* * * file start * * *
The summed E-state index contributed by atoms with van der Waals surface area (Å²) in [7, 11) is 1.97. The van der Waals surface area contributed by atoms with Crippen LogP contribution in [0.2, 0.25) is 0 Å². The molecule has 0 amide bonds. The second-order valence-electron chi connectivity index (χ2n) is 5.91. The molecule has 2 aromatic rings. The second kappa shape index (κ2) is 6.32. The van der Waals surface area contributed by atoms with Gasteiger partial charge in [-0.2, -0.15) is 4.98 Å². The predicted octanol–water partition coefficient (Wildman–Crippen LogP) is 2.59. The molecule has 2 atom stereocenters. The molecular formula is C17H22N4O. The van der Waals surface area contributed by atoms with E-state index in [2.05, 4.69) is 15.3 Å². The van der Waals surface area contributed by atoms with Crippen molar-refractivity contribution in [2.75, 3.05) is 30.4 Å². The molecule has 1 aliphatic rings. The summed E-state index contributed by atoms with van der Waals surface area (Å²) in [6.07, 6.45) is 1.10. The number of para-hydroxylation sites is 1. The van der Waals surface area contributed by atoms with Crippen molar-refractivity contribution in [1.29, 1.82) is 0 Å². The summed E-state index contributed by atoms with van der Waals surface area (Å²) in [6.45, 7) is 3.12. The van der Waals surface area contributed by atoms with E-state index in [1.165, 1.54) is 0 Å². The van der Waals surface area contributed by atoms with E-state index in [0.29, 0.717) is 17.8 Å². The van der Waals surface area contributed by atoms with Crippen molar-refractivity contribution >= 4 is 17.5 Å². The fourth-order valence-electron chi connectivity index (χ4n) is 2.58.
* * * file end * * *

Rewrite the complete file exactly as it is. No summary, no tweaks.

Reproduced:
The summed E-state index contributed by atoms with van der Waals surface area (Å²) in [7, 11) is 1.97. The van der Waals surface area contributed by atoms with Crippen LogP contribution in [0.2, 0.25) is 0 Å². The molecule has 0 amide bonds. The second-order valence-electron chi connectivity index (χ2n) is 5.91. The molecule has 2 aromatic rings. The second kappa shape index (κ2) is 6.32. The van der Waals surface area contributed by atoms with Gasteiger partial charge in [-0.2, -0.15) is 4.98 Å². The predicted octanol–water partition coefficient (Wildman–Crippen LogP) is 2.59. The molecule has 2 atom stereocenters. The molecular formula is C17H22N4O. The van der Waals surface area contributed by atoms with E-state index in [2.05, 4.69) is 15.3 Å². The van der Waals surface area contributed by atoms with Crippen molar-refractivity contribution in [2.75, 3.05) is 30.4 Å². The molecule has 1 aliphatic rings. The summed E-state index contributed by atoms with van der Waals surface area (Å²) in [6.07, 6.45) is 1.10. The number of para-hydroxylation sites is 1. The van der Waals surface area contributed by atoms with Crippen molar-refractivity contribution in [1.29, 1.82) is 0 Å². The summed E-state index contributed by atoms with van der Waals surface area (Å²) in [6.45, 7) is 3.12. The van der Waals surface area contributed by atoms with E-state index in [1.165, 1.54) is 0 Å². The van der Waals surface area contributed by atoms with E-state index in [0.29, 0.717) is 17.8 Å². The van der Waals surface area contributed by atoms with Crippen molar-refractivity contribution >= 4 is 17.5 Å². The fourth-order valence-electron chi connectivity index (χ4n) is 2.58.